Lantern fish (Benthosema pterotum) resources as a target for commercial exploitation in the Oman Sea

T. Valinassab, G. J. Pierce, K. Johannesson

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58 Citations (Scopus)


The skinnycheek lantern fish Benthosema pterotum (Myctophidae) represents a virgin resource in the Oman Sea. Because of its potential importance for fishmeal production there has been great interest during the last decade in starting commercial exploitation. Acoustic surveys to estimate stock biomass and trial fishing using pelagic trawls were carried out in Iranian waters of the Oman Sea from 1992 to 1998. Lantern fish schools are found in offshore waters, on the edge of the continental shelf wherever sea depth is more than 100 m. During the day the fish occur in two vertical layers, with the densest schools in the shallower layer (80-130 m), whereas at night B. pterotum occur in a single dispersed layer closer to the surface (mainly at 30-70 m). Biomass estimates range from 1 to 4 million tonnes (t), with an average of 2.3 million t. Densities vary seasonally, with the highest densities recorded in spring (May-June) and lowest in autumn (October-November). The highest densities were seen in the western Oman Sea. Although recommendations can be made with regard to the best fishing seasons, areas and depths, trial catch rates were too low (< 30 t daily per boat) to support a commercially viable fishery. Further trials are needed to identify the best gear and vessel size.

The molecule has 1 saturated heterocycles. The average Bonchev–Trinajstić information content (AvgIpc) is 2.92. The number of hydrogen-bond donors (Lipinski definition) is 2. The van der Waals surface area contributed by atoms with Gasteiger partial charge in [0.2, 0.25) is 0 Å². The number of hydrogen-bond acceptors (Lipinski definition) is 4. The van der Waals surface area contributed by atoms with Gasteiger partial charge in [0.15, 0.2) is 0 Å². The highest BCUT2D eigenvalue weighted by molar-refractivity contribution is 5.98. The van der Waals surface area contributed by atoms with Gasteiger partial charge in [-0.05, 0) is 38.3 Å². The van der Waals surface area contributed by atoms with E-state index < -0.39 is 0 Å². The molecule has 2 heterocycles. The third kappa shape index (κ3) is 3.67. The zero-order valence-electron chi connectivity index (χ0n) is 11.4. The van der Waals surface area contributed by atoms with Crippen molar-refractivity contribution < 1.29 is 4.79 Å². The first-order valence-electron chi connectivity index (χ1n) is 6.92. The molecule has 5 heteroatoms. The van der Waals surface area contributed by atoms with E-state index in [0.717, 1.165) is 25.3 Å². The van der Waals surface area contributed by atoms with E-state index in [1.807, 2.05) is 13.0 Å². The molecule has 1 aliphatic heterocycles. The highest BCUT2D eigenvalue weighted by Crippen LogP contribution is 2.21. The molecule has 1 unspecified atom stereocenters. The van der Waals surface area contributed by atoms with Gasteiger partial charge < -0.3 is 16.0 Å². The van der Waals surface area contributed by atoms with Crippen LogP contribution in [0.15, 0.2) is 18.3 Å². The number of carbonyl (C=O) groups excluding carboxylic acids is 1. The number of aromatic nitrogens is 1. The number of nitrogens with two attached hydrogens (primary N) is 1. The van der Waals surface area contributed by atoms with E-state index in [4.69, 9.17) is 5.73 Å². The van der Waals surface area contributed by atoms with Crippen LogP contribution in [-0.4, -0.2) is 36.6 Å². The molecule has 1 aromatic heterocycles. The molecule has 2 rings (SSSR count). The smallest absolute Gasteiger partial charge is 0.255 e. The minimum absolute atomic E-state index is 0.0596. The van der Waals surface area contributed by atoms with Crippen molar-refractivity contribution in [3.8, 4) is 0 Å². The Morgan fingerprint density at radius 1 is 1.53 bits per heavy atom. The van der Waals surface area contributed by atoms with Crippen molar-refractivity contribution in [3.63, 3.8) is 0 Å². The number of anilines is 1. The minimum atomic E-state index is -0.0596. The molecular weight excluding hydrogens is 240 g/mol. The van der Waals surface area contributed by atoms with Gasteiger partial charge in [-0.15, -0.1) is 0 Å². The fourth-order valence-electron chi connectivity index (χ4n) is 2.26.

Original languageEnglish
Pages (from-to)573-577
Number of pages5
JournalJournal of Applied Ichthyology
Issue number5
Early online date10 Sept 2007
Publication statusPublished - Oct 2007


  • Arabian Sea


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